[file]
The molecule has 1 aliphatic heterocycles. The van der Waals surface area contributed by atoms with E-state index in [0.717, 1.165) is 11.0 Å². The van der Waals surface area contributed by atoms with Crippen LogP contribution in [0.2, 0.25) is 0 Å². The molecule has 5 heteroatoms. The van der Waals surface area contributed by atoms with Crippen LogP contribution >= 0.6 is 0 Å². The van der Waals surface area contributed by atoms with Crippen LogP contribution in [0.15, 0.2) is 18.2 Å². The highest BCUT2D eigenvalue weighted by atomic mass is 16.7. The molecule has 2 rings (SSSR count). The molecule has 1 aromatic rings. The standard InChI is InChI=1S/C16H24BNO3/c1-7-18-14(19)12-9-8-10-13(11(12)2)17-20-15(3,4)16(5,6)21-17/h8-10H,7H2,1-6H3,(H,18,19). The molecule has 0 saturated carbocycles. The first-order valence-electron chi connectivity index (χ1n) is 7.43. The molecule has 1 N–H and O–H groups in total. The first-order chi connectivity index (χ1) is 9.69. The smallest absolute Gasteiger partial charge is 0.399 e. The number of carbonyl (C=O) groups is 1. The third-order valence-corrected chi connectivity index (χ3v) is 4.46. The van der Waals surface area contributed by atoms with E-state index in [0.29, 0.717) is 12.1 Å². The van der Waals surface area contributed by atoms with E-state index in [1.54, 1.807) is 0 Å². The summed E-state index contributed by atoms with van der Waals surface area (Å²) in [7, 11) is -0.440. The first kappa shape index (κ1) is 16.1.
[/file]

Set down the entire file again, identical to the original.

The molecule has 1 aliphatic heterocycles. The van der Waals surface area contributed by atoms with E-state index in [0.717, 1.165) is 11.0 Å². The van der Waals surface area contributed by atoms with Crippen LogP contribution in [0.2, 0.25) is 0 Å². The molecule has 5 heteroatoms. The van der Waals surface area contributed by atoms with Crippen LogP contribution >= 0.6 is 0 Å². The van der Waals surface area contributed by atoms with Crippen LogP contribution in [0.15, 0.2) is 18.2 Å². The highest BCUT2D eigenvalue weighted by atomic mass is 16.7. The molecule has 2 rings (SSSR count). The molecule has 1 aromatic rings. The standard InChI is InChI=1S/C16H24BNO3/c1-7-18-14(19)12-9-8-10-13(11(12)2)17-20-15(3,4)16(5,6)21-17/h8-10H,7H2,1-6H3,(H,18,19). The molecule has 0 saturated carbocycles. The first-order valence-electron chi connectivity index (χ1n) is 7.43. The molecule has 1 N–H and O–H groups in total. The first-order chi connectivity index (χ1) is 9.69. The smallest absolute Gasteiger partial charge is 0.399 e. The number of carbonyl (C=O) groups is 1. The third-order valence-corrected chi connectivity index (χ3v) is 4.46. The van der Waals surface area contributed by atoms with E-state index in [0.29, 0.717) is 12.1 Å². The van der Waals surface area contributed by atoms with E-state index in [1.54, 1.807) is 0 Å². The summed E-state index contributed by atoms with van der Waals surface area (Å²) in [7, 11) is -0.440. The first kappa shape index (κ1) is 16.1.